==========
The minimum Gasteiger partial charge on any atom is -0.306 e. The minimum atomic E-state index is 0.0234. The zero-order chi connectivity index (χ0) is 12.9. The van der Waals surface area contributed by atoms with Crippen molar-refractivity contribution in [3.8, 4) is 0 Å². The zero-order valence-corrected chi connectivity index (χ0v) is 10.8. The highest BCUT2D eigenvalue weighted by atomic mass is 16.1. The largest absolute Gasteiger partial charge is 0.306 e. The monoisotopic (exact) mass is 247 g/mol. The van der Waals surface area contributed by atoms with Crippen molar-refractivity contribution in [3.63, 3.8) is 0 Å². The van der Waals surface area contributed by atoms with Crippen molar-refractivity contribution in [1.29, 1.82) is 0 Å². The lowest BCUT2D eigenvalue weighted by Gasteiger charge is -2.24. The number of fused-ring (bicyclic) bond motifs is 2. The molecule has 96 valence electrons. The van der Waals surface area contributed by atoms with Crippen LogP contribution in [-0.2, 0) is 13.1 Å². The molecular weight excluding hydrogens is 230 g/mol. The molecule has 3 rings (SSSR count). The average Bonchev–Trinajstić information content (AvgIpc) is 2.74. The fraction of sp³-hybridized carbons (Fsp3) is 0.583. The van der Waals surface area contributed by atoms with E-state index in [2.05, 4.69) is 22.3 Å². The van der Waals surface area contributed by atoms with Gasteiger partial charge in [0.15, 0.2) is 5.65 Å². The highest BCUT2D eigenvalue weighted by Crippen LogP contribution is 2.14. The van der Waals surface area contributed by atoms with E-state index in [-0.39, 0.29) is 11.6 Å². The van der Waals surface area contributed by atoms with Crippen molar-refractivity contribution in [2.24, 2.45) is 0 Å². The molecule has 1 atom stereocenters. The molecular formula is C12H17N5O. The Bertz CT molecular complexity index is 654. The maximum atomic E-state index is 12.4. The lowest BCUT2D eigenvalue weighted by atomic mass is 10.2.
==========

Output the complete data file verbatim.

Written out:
The minimum Gasteiger partial charge on any atom is -0.306 e. The minimum atomic E-state index is 0.0234. The zero-order chi connectivity index (χ0) is 12.9. The van der Waals surface area contributed by atoms with Crippen molar-refractivity contribution in [3.8, 4) is 0 Å². The zero-order valence-corrected chi connectivity index (χ0v) is 10.8. The highest BCUT2D eigenvalue weighted by atomic mass is 16.1. The largest absolute Gasteiger partial charge is 0.306 e. The monoisotopic (exact) mass is 247 g/mol. The van der Waals surface area contributed by atoms with Crippen molar-refractivity contribution in [3.63, 3.8) is 0 Å². The van der Waals surface area contributed by atoms with Crippen molar-refractivity contribution in [1.29, 1.82) is 0 Å². The lowest BCUT2D eigenvalue weighted by Gasteiger charge is -2.24. The number of fused-ring (bicyclic) bond motifs is 2. The molecule has 96 valence electrons. The van der Waals surface area contributed by atoms with Crippen LogP contribution in [-0.2, 0) is 13.1 Å². The molecular weight excluding hydrogens is 230 g/mol. The molecule has 3 rings (SSSR count). The average Bonchev–Trinajstić information content (AvgIpc) is 2.74. The fraction of sp³-hybridized carbons (Fsp3) is 0.583. The van der Waals surface area contributed by atoms with E-state index in [2.05, 4.69) is 22.3 Å². The van der Waals surface area contributed by atoms with Gasteiger partial charge in [0.15, 0.2) is 5.65 Å². The highest BCUT2D eigenvalue weighted by Crippen LogP contribution is 2.14. The van der Waals surface area contributed by atoms with E-state index in [-0.39, 0.29) is 11.6 Å². The van der Waals surface area contributed by atoms with Crippen molar-refractivity contribution in [2.24, 2.45) is 0 Å². The molecule has 1 atom stereocenters. The molecular formula is C12H17N5O. The Bertz CT molecular complexity index is 654. The maximum atomic E-state index is 12.4. The lowest BCUT2D eigenvalue weighted by atomic mass is 10.2.